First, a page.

Troubadour Lap Steel

The origins of Lectrolab, and its parent – Sound Projects Company – are shrouded in the haze of time.  Perhaps it began as a machine shop, or a cabinet-maker.  Or maybe, just maybe, it sprang into life to take advantage of a radically wacky new idea, the Electric Guitar.

The Troubadour brand is a very early entry in the history of the electric guitar and guitar amplification. 

Rickebacker’s “Frying Pan” lap steel is credited as the first electric guitar, introduced in 1931.  The patent was not approved until 1936.  That gave many companies a chance to exploit the new technology with scant legal reprisal.  And many did.  Chicago’s Sound Projects Company was likely one of these copycats.  Certainly they emulated the cast-metal body of the Frying Pan in the design of the Troubadour lap steel.

But the pickup is different than the “horseshoe” pickup of the Frying Pan.  The Troubadour’s pickup is built into the bridge, probably a ceramic-based piezoelectric.  To date, no technical description of its design has been discovered.

The Troubadour’s tail plate says “Sound Projects Company/Chicago, Illinois”. “Troubadour” is inked on the front under the strings. Lap steel collector Robert Lurvey estimates this guitar as “probably mid-thirties, maybe late-thirties” in THIS video.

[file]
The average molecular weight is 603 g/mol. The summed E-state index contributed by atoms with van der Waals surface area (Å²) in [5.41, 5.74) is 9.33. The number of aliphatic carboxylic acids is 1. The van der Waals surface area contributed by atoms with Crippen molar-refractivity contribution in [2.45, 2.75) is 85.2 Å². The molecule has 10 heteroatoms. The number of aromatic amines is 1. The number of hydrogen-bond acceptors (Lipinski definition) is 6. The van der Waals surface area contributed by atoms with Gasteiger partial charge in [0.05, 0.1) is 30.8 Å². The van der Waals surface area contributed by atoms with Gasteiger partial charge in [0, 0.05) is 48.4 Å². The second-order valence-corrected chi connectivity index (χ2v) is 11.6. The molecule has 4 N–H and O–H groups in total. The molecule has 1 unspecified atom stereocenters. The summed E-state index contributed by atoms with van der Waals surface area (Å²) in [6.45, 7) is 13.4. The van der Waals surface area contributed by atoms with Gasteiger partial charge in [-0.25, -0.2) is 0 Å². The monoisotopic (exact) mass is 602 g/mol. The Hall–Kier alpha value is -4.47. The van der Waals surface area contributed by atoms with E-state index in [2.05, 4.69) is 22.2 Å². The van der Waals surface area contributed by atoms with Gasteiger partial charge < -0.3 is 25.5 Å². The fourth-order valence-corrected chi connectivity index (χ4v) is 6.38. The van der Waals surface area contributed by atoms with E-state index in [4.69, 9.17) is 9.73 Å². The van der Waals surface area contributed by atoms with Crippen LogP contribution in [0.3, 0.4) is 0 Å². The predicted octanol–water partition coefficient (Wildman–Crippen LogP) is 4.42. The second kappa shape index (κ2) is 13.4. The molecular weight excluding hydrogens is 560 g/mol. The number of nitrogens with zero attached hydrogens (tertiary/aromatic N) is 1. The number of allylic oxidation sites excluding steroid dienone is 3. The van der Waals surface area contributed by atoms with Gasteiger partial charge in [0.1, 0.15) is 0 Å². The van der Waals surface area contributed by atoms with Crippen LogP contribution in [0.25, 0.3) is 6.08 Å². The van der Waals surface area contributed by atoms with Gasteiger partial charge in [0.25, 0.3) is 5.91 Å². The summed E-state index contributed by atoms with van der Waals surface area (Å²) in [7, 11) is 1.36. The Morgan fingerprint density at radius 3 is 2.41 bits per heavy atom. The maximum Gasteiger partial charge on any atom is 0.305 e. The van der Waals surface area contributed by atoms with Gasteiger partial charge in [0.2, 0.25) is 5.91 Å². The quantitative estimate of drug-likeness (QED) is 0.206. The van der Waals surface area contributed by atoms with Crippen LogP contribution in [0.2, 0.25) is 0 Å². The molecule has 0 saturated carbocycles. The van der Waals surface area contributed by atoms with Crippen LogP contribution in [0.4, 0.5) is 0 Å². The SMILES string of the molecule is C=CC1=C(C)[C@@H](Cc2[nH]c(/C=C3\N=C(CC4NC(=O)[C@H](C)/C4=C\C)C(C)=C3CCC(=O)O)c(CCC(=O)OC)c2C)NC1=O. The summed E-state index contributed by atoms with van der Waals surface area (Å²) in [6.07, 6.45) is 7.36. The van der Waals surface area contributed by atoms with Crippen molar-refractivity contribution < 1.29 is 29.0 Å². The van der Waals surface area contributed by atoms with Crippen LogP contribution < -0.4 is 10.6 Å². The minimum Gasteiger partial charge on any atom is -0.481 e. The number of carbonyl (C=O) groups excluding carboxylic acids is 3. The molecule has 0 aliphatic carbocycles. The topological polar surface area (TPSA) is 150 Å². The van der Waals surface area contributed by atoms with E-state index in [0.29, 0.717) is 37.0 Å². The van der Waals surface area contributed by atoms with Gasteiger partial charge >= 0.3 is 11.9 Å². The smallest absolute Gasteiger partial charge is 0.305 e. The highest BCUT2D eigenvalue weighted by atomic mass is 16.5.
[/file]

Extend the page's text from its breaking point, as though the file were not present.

4 Responses to Troubadour Lap Steel

  1. Dok Tokhari says:

    I’ve enjoyed browsing through the Lectrolab site! Thank you!

    I have a Sound Projects lap steel with the M200 amp that were found together. Both are in pretty good shape. The amp has what appears to be the original soft cover and has been recapped, but retains the original transformers and Rola field coil speaker. I removed the disintegrated cord from the guitar, it was terminated with a 3 prong cinch plug that mates with the cinch jack on the M200 amp. The purpose of this special jack is to power the electrostatic capacitance pickup on the Troubadour guitar. The inner construction of the pickup is basically a copper strip roughly 1/2″ by 10″ and a similar strip of celluloid placed together and folded into a Z with a lead soldered to each end of the copper strip. Pressure from the strings cause a variance of the capacitance. There is no ceramic piezoelectric in it. You need the M200 amp to play the guitar with the original pickup.

  2. Joshua Diefenbach says:

    I have also found a lap steel guitar and M200 amp together. Are these guitars worth anything?

    • alexage1 says:

      Dok and Joshua – You don’t see many of these, maybe one or two a year on eBay. Because there are so few they are not really known to collectors or musicians, nor is there a statistically valid sample of previous sales to use in determining an average market price. I think the lap steel may be the most desirable item, but a matching guitar/amp combination is very cool. The only suggestion I have is put it on eBay and let the market decide how much it is worth. You can always list it with a the minimum price. I’d keep them, but that’s why I have a storage problem…

      PLEASE SEND PICS! It helps everyone and anyone who wants to learn more about Lectrolab and Sound Projects Co.

      Thank you,


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